Financial Fundamentals Blog

Money Management: 5 Tips to Improve Your Finances

Closeup of a person holding a smartphone while using calculator for money managementAn essential habit to cultivate as you move into adulthood — and to maintain throughout your adult years — is budgeting and making the most of your money. These habits are especially essential during financial periods such as inflation and recession. Considering the recent increase in prices for groceries and utilities, it’s never too late to begin a money management strategy or improve your current one. 


Managing your money may seem stressful or overwhelming, but take it one step at a time and remember that once you’ve built these habits, it will get easier. 


What Is Money Management and Why Is It Important?

Money management is crucial to your financial stability. It involves making a plan for your money each month in order to make the most of it. The plan generally includes saving money, budgeting, reducing debt and planning for your future. Managing your money ensures you’re not spending more than you’re earning, which is important for planning for short- and long-term expenses such as medical costs or other emergencies.


How to Improve Your Finances

Managing and improving your finances is an ongoing process, but it’s worth it. Let’s take a look at some of the key ways you can improve your finances.


1. Inventory Your Finances

The first step toward improving your finances is to understand what your current financial situation is and to be honest about it. If you’re not honest with yourself and understand what your weaknesses are, you can’t create an accurate picture of your finances. 


Take a look at what you’re bringing home each month after taxes, what you spend your money on each month, and most importantly, if you are overspending each month. It’s essential to assess which expenses are necessities and where you’re impulse buying or indulging. To make this easier, save your receipts for a month. At the end of the month, assess the categories of your spending as well as your checking and credit card statements.


2. Create a Budget

Once you’ve taken an inventory of your finances, look at where expenses can be cut altogether or reduced. It may be easiest to start with unused streaming services, takeout meals and impulse shopping trips. 


However, don’t be too hard on yourself if you get takeout for lunch once or twice during the week. This is why it may be helpful to slowly cut back on some things. If you cut it down to nothing from the beginning, it may be harder to stick with the habit because it’s overly restrictive. It may also help to create a special fund in your budget for these “fun” expenses.


3. Pay off Debts

This plan may take longer to achieve, depending on the amount of debt and your strategy to tackle it. There are various ways to pay off debts, such as debt consolidation. However, it’s important to live within your means to avoid new balance transfer credit cards and new debts being added to your existing balances. 


If you choose to pay your debts without consolidating, there are a couple of approaches you can take. However, if you continue only paying the minimum payments, it will take a long time to see any gains from paying off your debts and also make it hard to achieve your goals.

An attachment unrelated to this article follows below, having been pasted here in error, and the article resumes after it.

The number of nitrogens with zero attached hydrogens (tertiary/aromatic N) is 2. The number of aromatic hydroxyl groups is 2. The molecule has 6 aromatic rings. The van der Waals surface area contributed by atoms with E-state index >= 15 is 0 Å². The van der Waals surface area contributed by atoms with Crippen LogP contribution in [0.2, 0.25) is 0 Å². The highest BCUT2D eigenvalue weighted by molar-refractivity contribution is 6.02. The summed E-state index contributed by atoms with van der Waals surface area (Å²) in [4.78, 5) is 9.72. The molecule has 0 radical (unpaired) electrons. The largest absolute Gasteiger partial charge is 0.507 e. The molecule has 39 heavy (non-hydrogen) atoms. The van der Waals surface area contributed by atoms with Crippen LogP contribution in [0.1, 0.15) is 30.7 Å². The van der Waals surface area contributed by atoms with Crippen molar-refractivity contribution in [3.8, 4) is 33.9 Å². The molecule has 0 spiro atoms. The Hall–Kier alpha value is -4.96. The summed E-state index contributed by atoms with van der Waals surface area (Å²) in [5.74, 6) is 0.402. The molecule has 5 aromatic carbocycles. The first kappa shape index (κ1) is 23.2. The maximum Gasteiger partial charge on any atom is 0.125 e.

One way to address your debts is by putting extra money toward paying off your lowest-balance debt. Once that’s paid off, move to the next lowest balance. Alternatively, you could start with the highest-interest debt and, once that is paid off, move to the next highest debt. 


4. Put Money into Savings

Although paying off your debts is important, it’s critical to not ignore your savings. After you’ve addressed your essentials such as rent or mortgage, food and other bills, there should be a balance between saving and paying off your debts. 


This fund should cover approximately 3-6 months’ worth of your monthly bills in case of job loss or an emergency. Keep in mind that even though you’ve met your emergency fund goal, it’s a good idea to keep putting money into your savings.


5. Check In on Your Progress

Checking in on your finances regularly throughout the year will help you evaluate changes in expenses or income, savings and debts. While you’re checking your financial progress, make sure to check your credit report as well. Not only will you see how your credit score has changed, but you’ll also be able to monitor for suspicious activity.


Key Takeaways

  • Inventory your finances to see what you are spending money on each month and if you’re overspending.
  • Create a budget to help stick to your goals and make sure you don’t run out of money.
  • Whatever debt payoff method you choose, make sure you stick with it.
  • Balance your strategy for putting money into savings with paying off debts.
  • Check in on your finances regularly to see what you’ve done so far and where you need to improve.

Manage Your Financial Life with the Right Tools

Get the money management tools you need to ensure you’re on the right track toward financial wellness. We’re here to help improve your financial wellness with the essential calculators, online and telephone banking, and financial education you need to manage your finances. 

Not a member? Get access to all of these services and more by becoming a member and opening a checking account today!


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